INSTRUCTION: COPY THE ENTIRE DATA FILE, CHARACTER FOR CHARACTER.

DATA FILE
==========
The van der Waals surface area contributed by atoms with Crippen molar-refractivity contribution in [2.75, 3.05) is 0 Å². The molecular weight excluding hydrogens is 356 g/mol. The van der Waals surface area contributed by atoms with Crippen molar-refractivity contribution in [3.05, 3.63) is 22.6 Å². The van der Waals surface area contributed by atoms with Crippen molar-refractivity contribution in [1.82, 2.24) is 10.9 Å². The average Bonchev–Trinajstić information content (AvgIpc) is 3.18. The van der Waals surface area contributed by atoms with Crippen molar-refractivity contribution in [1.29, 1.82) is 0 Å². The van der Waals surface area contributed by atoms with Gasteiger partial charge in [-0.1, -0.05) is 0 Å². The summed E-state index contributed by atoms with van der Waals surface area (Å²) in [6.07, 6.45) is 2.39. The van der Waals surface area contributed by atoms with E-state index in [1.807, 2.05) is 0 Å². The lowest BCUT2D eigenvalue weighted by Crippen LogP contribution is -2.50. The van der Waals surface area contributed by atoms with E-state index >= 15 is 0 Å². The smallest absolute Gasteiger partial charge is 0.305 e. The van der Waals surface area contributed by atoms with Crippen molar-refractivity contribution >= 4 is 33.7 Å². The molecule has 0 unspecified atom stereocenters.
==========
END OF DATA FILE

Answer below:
The van der Waals surface area contributed by atoms with Crippen molar-refractivity contribution in [2.75, 3.05) is 0 Å². The molecular weight excluding hydrogens is 356 g/mol. The van der Waals surface area contributed by atoms with Crippen molar-refractivity contribution in [3.05, 3.63) is 22.6 Å². The van der Waals surface area contributed by atoms with Crippen molar-refractivity contribution in [1.82, 2.24) is 10.9 Å². The average Bonchev–Trinajstić information content (AvgIpc) is 3.18. The van der Waals surface area contributed by atoms with Crippen molar-refractivity contribution in [1.29, 1.82) is 0 Å². The van der Waals surface area contributed by atoms with Gasteiger partial charge in [-0.1, -0.05) is 0 Å². The summed E-state index contributed by atoms with van der Waals surface area (Å²) in [6.07, 6.45) is 2.39. The van der Waals surface area contributed by atoms with E-state index in [1.807, 2.05) is 0 Å². The lowest BCUT2D eigenvalue weighted by Crippen LogP contribution is -2.50. The van der Waals surface area contributed by atoms with E-state index >= 15 is 0 Å². The smallest absolute Gasteiger partial charge is 0.305 e. The van der Waals surface area contributed by atoms with Crippen molar-refractivity contribution >= 4 is 33.7 Å². The molecule has 0 unspecified atom stereocenters.